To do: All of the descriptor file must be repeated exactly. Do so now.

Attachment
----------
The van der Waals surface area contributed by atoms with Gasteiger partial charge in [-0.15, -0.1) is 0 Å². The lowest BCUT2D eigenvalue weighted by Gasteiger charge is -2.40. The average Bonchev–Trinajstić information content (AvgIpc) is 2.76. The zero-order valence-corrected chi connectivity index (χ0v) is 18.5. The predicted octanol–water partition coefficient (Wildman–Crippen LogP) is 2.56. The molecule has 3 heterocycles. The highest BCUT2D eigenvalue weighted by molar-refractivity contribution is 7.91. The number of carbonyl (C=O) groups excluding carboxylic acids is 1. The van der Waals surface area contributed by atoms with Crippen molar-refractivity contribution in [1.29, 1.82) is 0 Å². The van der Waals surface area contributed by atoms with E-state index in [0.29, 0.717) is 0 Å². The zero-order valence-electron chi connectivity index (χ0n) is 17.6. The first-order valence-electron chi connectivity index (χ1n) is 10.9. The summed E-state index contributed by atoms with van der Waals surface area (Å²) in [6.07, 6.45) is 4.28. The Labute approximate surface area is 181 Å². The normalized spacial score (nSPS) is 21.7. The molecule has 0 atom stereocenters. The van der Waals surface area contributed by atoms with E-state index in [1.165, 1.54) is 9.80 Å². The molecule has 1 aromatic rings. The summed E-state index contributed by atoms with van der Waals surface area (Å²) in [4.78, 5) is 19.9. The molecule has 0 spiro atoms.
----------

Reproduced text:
The van der Waals surface area contributed by atoms with Gasteiger partial charge in [-0.15, -0.1) is 0 Å². The lowest BCUT2D eigenvalue weighted by Gasteiger charge is -2.40. The average Bonchev–Trinajstić information content (AvgIpc) is 2.76. The zero-order valence-corrected chi connectivity index (χ0v) is 18.5. The predicted octanol–water partition coefficient (Wildman–Crippen LogP) is 2.56. The molecule has 3 heterocycles. The highest BCUT2D eigenvalue weighted by molar-refractivity contribution is 7.91. The number of carbonyl (C=O) groups excluding carboxylic acids is 1. The van der Waals surface area contributed by atoms with Crippen molar-refractivity contribution in [1.29, 1.82) is 0 Å². The van der Waals surface area contributed by atoms with E-state index in [0.29, 0.717) is 0 Å². The zero-order valence-electron chi connectivity index (χ0n) is 17.6. The first-order valence-electron chi connectivity index (χ1n) is 10.9. The summed E-state index contributed by atoms with van der Waals surface area (Å²) in [6.07, 6.45) is 4.28. The Labute approximate surface area is 181 Å². The normalized spacial score (nSPS) is 21.7. The molecule has 0 atom stereocenters. The van der Waals surface area contributed by atoms with E-state index in [1.165, 1.54) is 9.80 Å². The molecule has 1 aromatic rings. The summed E-state index contributed by atoms with van der Waals surface area (Å²) in [4.78, 5) is 19.9. The molecule has 0 spiro atoms.